To ask Her Majesty’s Government what plans they have to extend fiscal and legal protection to close family members, particularly siblings, who live together long-term in jointly owned property.
My Lords, as the nature of relationships between married couples and those in civil partnerships is different from that of cohabiting siblings, the same legal and fiscal protections do not extend to the latter. The Government do not therefore intend to make changes at this time.
Why do the Government refuse to accept that those who live together permanently in platonic relationships, such as sibling couples, are no less deserving and in need of fiscal and legal safeguards than those who marry or become civil partners? Is it just or right that, among other hardships, many platonic family couples should have to endure the terrible anxiety created by the potential loss of the much loved and jointly owned family home because inheritance tax has to be paid when the first member of the couple dies and cannot be deferred until the death of the second? Did the Conservative manifesto not promise to take the family home out of tax?
My noble friend makes a persuasive case. I appreciate the meeting we had in December, to which he also brought Catherine Utley. It persuaded me that this needed to be looked at again, and I therefore went to the Financial Secretary to the Treasury and asked him to do so. He looked at it again, and pointed out in his letter to my noble friend on
My Lords, the noble Lord, Lord Lexden, has a strong point and he has long campaigned on it with great energy and skill. He highlights much unfairness to siblings and other blood relatives who share households. It is not only inheritance tax; there are fiscal disadvantages in a number of areas, and disadvantages in landlord and tenant intestacy. Do the Government agree that while there is not a case—and we agree with this—for equating siblings and other blood relatives with civil partners, there is nevertheless a strong case for a number of reforms? Will the Government agree to establish a cross-departmental working party to look at these issues and consider what specific measures are necessary to address these disadvantages?
I am happy to do that. The standard response of all Treasury Ministers is to say that government policy in this area of tax is constantly under review. That has a particular meaning at the moment, because the Office of Tax Simplification is undertaking a review of inheritance tax. The issue of siblings will be within the scope of that. It is due to report in the spring, and we will take its findings seriously, but our position is clear—that this reflects an impact on a very small number of estates for which, with careful tax planning, much of the liability can be mitigated.
Does the Minister accept that there would be no loss to the Treasury because it would be only a question of rolling over the inheritance tax? Can he also explain exactly what it is about a short marriage or partnership of two years that would give its participants tax advantages not given to siblings living together for 50 or 60 years?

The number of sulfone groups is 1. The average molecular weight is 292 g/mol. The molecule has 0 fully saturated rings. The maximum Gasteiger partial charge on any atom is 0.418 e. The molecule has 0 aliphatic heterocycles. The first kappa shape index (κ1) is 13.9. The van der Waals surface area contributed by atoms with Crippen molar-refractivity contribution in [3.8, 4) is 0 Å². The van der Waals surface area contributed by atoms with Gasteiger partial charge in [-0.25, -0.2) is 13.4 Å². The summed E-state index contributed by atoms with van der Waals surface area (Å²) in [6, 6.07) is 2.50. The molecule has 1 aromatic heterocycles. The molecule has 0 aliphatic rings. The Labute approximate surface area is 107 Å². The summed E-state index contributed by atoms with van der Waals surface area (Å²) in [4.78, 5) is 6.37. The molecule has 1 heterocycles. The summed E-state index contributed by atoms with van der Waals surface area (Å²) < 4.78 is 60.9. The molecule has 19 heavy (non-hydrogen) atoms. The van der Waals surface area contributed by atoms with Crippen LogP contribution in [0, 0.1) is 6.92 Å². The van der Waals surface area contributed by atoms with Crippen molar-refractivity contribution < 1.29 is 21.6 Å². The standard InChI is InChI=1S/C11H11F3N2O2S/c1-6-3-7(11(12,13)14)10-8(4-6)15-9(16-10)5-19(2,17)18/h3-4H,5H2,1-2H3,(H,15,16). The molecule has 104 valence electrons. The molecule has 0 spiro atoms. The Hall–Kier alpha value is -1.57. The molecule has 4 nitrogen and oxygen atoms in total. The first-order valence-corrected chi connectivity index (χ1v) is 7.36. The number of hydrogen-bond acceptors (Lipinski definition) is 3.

There would be a tax consequence, because the spousal transfer in inheritance tax costs the Treasury some £2.5 billion per year. To extend the scope of that would involve a charge, and our judgment is that this case does not merit that.
My Lords, given that the Financial Secretary to the Treasury has refused on four occasions to come to the Economic Affairs Committee and its sub-committee on the loan charge and shown himself unwilling to look at the evidence of hardship being caused, might my noble friend try lobbying the Chancellor on this matter instead? Could my noble friend acknowledge that this is not about avoiding inheritance tax? This is about people being able to continue to live in the family home. It is unjust. Is the Liberal Democrat policy not absurd—that the ability to live in the family home should depend on having a sexual relationship rather than a caring one?
My noble friend makes his point. His point on the loan charge was debated here last night, when he and his representations were mentioned in dispatches by my noble friend Lord Wakeham. However, the point remains that we feel that there is a small number of cases. If a property is worth £1 million, and you divide it and take into account the personal thresholds of £325,000 times two, the liability on the death of one sibling will amount to some £70,000 in tax, which can be spread over 10 years.
My Lords, I agree with a great deal of what the Minister has said. It is right that the Treasury should be concerned about the protection of inheritance tax. After all, avoidance of inheritance tax is basically a middle-class pastime in this country; any lawyer is likely to recommend that people should think about setting up a trust fund to avoid the consequences of certain aspects of the tax. We all have sympathy for the original Question and problem, but it is now, properly, with the Treasury, and I am glad that the Minister is taking the position that he is.
My Lords, over the years, speakers from these Benches have completely supported the thrust behind the Question from the noble Lord, Lord Lexden. It is not only a matter for the Treasury and tax, but a matter of justice. If another party gets into power, perhaps the inheritance tax thresholds might even come down in due course—who knows? This does not seem a strong argument for denying an obvious need for justice in these cases.
On the point of justice, that was tested, rightly, in the courts. The Burden sisters took their case to the European Court of Human Rights in 2008, and it did not find that there was discrimination against them in contrast to married couples when it came to inheritance tax. That was a clear decision. It is open to anybody else to challenge it through the courts, but our position is clear.